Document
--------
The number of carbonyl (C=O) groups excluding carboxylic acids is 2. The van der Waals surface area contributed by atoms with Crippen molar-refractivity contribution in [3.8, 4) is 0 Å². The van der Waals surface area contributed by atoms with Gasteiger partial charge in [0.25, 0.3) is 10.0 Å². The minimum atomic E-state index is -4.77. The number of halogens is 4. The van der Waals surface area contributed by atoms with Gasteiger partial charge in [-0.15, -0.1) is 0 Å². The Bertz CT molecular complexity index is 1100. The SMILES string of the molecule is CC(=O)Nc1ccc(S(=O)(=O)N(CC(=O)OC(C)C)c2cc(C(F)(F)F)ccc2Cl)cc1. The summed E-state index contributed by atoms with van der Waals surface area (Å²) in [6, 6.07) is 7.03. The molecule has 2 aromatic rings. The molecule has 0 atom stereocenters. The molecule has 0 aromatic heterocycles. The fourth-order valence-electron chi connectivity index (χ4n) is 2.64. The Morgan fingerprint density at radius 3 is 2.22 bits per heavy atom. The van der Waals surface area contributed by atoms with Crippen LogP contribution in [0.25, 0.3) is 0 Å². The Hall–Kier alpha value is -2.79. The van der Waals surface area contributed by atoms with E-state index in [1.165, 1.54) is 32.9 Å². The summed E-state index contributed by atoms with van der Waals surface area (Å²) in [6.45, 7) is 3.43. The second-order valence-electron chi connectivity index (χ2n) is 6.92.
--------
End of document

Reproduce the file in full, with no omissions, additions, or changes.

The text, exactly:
The number of carbonyl (C=O) groups excluding carboxylic acids is 2. The van der Waals surface area contributed by atoms with Crippen molar-refractivity contribution in [3.8, 4) is 0 Å². The van der Waals surface area contributed by atoms with Gasteiger partial charge in [0.25, 0.3) is 10.0 Å². The minimum atomic E-state index is -4.77. The number of halogens is 4. The van der Waals surface area contributed by atoms with Gasteiger partial charge in [-0.15, -0.1) is 0 Å². The Bertz CT molecular complexity index is 1100. The SMILES string of the molecule is CC(=O)Nc1ccc(S(=O)(=O)N(CC(=O)OC(C)C)c2cc(C(F)(F)F)ccc2Cl)cc1. The summed E-state index contributed by atoms with van der Waals surface area (Å²) in [6, 6.07) is 7.03. The molecule has 2 aromatic rings. The molecule has 0 atom stereocenters. The molecule has 0 aromatic heterocycles. The fourth-order valence-electron chi connectivity index (χ4n) is 2.64. The Morgan fingerprint density at radius 3 is 2.22 bits per heavy atom. The van der Waals surface area contributed by atoms with Crippen LogP contribution in [0.25, 0.3) is 0 Å². The Hall–Kier alpha value is -2.79. The van der Waals surface area contributed by atoms with E-state index in [1.165, 1.54) is 32.9 Å². The summed E-state index contributed by atoms with van der Waals surface area (Å²) in [6.45, 7) is 3.43. The second-order valence-electron chi connectivity index (χ2n) is 6.92.